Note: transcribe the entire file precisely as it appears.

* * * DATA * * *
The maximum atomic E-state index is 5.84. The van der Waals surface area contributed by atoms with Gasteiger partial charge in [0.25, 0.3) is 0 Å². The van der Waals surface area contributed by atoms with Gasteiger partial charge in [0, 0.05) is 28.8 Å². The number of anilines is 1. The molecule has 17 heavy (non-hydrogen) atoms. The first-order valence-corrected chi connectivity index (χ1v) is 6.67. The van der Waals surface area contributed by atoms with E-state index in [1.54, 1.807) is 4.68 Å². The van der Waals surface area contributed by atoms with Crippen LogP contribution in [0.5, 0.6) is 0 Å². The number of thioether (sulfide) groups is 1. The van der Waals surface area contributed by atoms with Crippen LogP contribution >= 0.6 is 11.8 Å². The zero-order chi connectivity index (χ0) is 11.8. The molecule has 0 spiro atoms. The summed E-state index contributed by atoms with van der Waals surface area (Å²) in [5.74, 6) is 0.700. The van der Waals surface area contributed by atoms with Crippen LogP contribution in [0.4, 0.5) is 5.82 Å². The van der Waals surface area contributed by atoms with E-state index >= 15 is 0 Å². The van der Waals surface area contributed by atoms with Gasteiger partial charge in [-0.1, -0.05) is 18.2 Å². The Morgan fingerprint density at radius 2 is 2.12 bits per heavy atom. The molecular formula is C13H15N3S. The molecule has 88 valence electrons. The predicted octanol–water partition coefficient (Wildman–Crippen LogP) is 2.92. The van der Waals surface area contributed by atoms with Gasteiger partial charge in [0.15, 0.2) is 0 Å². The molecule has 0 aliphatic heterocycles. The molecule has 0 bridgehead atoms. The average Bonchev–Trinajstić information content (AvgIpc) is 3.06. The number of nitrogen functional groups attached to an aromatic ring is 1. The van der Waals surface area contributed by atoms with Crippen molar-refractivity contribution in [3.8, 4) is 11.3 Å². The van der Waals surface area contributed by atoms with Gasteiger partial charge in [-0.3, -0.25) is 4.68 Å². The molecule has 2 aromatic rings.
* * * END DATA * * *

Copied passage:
The maximum atomic E-state index is 5.84. The van der Waals surface area contributed by atoms with Gasteiger partial charge in [0.25, 0.3) is 0 Å². The van der Waals surface area contributed by atoms with Gasteiger partial charge in [0, 0.05) is 28.8 Å². The number of anilines is 1. The molecule has 17 heavy (non-hydrogen) atoms. The first-order valence-corrected chi connectivity index (χ1v) is 6.67. The van der Waals surface area contributed by atoms with E-state index in [1.54, 1.807) is 4.68 Å². The van der Waals surface area contributed by atoms with Crippen LogP contribution in [0.5, 0.6) is 0 Å². The number of thioether (sulfide) groups is 1. The van der Waals surface area contributed by atoms with Crippen LogP contribution >= 0.6 is 11.8 Å². The zero-order chi connectivity index (χ0) is 11.8. The molecule has 0 spiro atoms. The summed E-state index contributed by atoms with van der Waals surface area (Å²) in [5.74, 6) is 0.700. The van der Waals surface area contributed by atoms with Crippen LogP contribution in [0.4, 0.5) is 5.82 Å². The van der Waals surface area contributed by atoms with E-state index >= 15 is 0 Å². The van der Waals surface area contributed by atoms with Gasteiger partial charge in [-0.1, -0.05) is 18.2 Å². The Morgan fingerprint density at radius 2 is 2.12 bits per heavy atom. The molecular formula is C13H15N3S. The molecule has 88 valence electrons. The predicted octanol–water partition coefficient (Wildman–Crippen LogP) is 2.92. The van der Waals surface area contributed by atoms with Gasteiger partial charge in [0.15, 0.2) is 0 Å². The molecule has 0 aliphatic heterocycles. The molecule has 0 bridgehead atoms. The average Bonchev–Trinajstić information content (AvgIpc) is 3.06. The number of nitrogen functional groups attached to an aromatic ring is 1. The van der Waals surface area contributed by atoms with Crippen molar-refractivity contribution in [3.8, 4) is 11.3 Å². The van der Waals surface area contributed by atoms with Gasteiger partial charge in [-0.3, -0.25) is 4.68 Å². The molecule has 2 aromatic rings.